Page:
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Q&A: Raleigh Mayor Mary-Ann Baldwin on growth, housing, gentrification

Posted March 8, 2021 5:27 p.m. EST
Updated March 15, 2021 3:19 p.m. EDT

Raleigh Mayor Mary Ann Baldwin

How would you describe Raleigh’s growth over the last 10 years?

I moved here about 30 years ago, and Raleigh is a totally different place, and I think the most dramatic change has come in the last 10 years.

We have seen steady growth.

We have a number of people moving here every day.

A lot of it has to do with our quality of life, quality of education and the fact that, relatively speaking, we’re still affordable compared to a lot of other cities especially in the northeast and northwest.

What effect has the growth had on the housing market?

Supply and demand have not kept up with the growth, and that’s part of the challenge.

We have seen a steady increase in housing prices. There’s a lot of demand in Raleigh, especially if you look inside the beltline. It’s really hard for most people to afford a house.

We have naturally occurring affordable housing. That will happen as apartments age, as houses age, and people move up. It’s called filtering.

Fifty-two percent of our residents rent. That’s a considerable number of people, so ensuring that we continue to build more rental housing, that’s got to be part of our strategy.

What's missing is that middle housing – duplexes, triplexes, townhomes. Eighty percent of our city, you cannot build a townhome, and that’s usually somebody’s entree into the housing market.

So what we are trying to do as a council is really look at our zoning rules and regulations and allowing for housing choices because I think that is really the answer to how we house more people.

How has the growth affected the availability of affordable housing?

Land has become more valuable, so what happens is some of the areas where there was affordable housing, that housing has been knocked down. More expensive housing as been put it in.

So we’ve really had to work with our faith-based community and others to identify housing for people.

We’ve got to do a better job of preserving some of what we have and incentivizing the development community to provide more affordable units as well.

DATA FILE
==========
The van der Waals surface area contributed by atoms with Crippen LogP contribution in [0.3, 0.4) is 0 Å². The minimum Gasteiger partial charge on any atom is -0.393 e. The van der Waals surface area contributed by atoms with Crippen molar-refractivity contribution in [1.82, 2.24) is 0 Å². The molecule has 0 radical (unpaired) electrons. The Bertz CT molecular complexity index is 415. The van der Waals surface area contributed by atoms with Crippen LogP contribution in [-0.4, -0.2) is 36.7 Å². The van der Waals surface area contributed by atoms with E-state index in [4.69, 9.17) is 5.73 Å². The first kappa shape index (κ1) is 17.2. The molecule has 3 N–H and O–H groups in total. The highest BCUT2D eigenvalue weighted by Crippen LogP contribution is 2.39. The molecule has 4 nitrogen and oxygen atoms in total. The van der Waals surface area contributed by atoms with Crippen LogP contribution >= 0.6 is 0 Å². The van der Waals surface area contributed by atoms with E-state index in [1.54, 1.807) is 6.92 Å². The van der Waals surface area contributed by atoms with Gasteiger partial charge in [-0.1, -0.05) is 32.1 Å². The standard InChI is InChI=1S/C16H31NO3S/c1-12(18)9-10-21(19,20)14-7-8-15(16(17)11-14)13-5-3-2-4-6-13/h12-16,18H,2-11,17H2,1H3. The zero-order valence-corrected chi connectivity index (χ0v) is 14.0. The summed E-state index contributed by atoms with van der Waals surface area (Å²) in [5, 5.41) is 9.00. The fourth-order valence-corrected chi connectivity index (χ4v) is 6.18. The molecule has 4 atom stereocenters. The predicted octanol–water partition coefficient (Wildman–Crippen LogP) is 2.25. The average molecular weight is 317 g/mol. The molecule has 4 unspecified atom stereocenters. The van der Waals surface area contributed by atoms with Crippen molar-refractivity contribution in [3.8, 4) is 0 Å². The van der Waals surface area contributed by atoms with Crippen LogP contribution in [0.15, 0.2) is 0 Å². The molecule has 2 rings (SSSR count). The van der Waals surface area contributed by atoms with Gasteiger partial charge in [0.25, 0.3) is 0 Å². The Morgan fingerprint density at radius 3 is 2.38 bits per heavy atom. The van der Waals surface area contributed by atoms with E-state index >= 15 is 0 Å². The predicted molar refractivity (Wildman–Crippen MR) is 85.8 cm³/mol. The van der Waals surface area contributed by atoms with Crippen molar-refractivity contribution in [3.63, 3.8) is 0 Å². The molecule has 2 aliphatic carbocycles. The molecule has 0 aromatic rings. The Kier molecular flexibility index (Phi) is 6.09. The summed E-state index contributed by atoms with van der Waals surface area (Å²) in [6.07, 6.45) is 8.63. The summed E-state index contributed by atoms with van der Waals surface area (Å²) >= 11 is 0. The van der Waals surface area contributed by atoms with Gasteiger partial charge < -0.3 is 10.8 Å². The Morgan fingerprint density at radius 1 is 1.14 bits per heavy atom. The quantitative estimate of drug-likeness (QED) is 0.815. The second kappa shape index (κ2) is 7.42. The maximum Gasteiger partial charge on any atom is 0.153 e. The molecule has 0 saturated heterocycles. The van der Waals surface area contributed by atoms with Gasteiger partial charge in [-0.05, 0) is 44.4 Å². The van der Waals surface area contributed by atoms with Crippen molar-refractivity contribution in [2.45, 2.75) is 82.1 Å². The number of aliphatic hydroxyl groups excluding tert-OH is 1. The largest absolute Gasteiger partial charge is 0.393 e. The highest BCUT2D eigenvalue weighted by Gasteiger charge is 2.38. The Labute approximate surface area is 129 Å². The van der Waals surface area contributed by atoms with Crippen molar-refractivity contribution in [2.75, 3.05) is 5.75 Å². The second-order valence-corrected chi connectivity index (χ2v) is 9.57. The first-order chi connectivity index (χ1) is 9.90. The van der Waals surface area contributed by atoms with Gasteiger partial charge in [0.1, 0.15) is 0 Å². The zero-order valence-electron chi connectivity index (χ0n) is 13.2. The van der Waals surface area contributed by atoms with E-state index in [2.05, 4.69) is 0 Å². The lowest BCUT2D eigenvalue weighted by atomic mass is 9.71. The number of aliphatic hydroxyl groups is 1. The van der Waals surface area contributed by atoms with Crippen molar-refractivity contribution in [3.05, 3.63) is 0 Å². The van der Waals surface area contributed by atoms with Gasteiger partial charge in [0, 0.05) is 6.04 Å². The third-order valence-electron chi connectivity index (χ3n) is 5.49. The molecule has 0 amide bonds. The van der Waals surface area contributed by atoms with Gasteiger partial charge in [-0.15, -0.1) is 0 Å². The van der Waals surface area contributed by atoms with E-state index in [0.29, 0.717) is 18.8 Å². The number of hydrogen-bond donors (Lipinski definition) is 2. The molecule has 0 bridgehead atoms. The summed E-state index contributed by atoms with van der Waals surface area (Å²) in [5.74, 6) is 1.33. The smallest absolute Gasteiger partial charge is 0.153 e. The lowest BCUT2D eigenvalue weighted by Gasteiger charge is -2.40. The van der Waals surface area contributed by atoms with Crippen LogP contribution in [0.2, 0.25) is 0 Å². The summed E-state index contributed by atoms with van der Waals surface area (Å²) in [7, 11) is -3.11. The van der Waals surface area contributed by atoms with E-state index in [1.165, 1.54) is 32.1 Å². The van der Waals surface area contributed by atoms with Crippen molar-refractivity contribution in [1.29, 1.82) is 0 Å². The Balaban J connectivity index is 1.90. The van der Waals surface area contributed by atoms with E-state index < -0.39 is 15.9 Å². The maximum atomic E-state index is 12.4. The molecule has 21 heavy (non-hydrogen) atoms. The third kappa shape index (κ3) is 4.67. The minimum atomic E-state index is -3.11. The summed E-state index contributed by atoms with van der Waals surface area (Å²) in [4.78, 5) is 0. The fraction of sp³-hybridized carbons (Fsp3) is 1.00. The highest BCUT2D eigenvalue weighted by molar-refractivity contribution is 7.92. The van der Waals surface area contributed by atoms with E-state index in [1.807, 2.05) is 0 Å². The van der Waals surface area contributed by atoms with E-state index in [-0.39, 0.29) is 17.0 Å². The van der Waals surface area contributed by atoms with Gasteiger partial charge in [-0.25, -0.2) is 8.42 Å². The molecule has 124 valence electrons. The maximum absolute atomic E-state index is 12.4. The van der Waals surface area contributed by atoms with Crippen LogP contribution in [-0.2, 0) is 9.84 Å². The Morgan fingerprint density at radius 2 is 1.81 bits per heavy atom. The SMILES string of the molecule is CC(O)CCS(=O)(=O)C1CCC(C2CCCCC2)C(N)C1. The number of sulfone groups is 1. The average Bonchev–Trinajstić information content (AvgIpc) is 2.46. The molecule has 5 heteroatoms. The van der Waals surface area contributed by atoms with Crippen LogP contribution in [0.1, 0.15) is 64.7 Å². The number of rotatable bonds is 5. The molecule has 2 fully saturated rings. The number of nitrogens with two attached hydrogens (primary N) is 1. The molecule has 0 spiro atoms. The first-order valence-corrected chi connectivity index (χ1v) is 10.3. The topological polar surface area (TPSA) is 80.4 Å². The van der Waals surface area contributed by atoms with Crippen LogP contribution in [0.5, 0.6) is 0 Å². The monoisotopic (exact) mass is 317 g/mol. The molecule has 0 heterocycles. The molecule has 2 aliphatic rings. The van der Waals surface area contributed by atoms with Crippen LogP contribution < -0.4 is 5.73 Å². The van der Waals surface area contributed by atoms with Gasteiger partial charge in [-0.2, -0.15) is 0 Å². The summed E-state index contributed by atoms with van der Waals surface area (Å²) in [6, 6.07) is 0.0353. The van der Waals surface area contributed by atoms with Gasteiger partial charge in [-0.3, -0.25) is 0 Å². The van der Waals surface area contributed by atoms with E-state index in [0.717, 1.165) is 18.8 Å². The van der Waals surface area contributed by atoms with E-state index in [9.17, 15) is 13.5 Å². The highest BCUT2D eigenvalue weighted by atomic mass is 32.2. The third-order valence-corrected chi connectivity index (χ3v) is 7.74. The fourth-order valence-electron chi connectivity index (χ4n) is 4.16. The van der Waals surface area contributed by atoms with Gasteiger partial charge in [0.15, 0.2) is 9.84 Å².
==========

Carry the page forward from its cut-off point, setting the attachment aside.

How has the growth changed the character of east and southeast Raleigh?

There’s good and bad with that. There have been parts of southeast Raleigh with a very high crime rate, people hanging around corner stores and wreaking all kind of havoc.

Having different housing, more people in the neighborhood, is kind of changing some of that. That could be the good side. The bad side is when people get forced out of their neighborhoods. They don’t feel they can afford to stay there, called gentrification.

I’ve talked to mayors throughout the country and asked them how they’re dealing with gentrification, and I don’t think anyone has a good answer for it.

What can the city do to mitigate the negative impacts of gentrification?

There really aren’t good answers. Part of it is market driven.

I think the best thing that we can do is continue to provide and look for ways to provide housing.

A meeting with the county to talk about how we can use underutilized property or land that we have as an incentive for people to build affordable housing. The state could play a role in this. The state has lots of property that is underutilized.

I think it’s just trying new things and building up the supply. That’s going to make a difference.

What impact will the pandemic have on downtown Raleigh’s resurgence and the growth it’s helped fuel in and around downtown?

Downtown is a ghost town and people are upset about that, but the reason why it’s a ghost town is because people are not coming to work. Everybody’s working from home. There’s going to be a time when people do return to work.

I’ve talked to people in our tech companies too who say, you know what, we miss the culture. You know when you’re with a group of people that’s when you can generate big ideas, that’s when you can be innovative, just the energy you get from being around people, so I see people coming back.

I think the big threat to downtown is the next six months. How do we keep businesses in business? How do we keep our restaurant scene?

But we also know that we can come back from this, and it’s going to take hard work, but there’s some creative people out there, there’s some creative ideas we’re considering.”

My goal is to make downtown vibrant again and special because it’s the heart and soul of our city.

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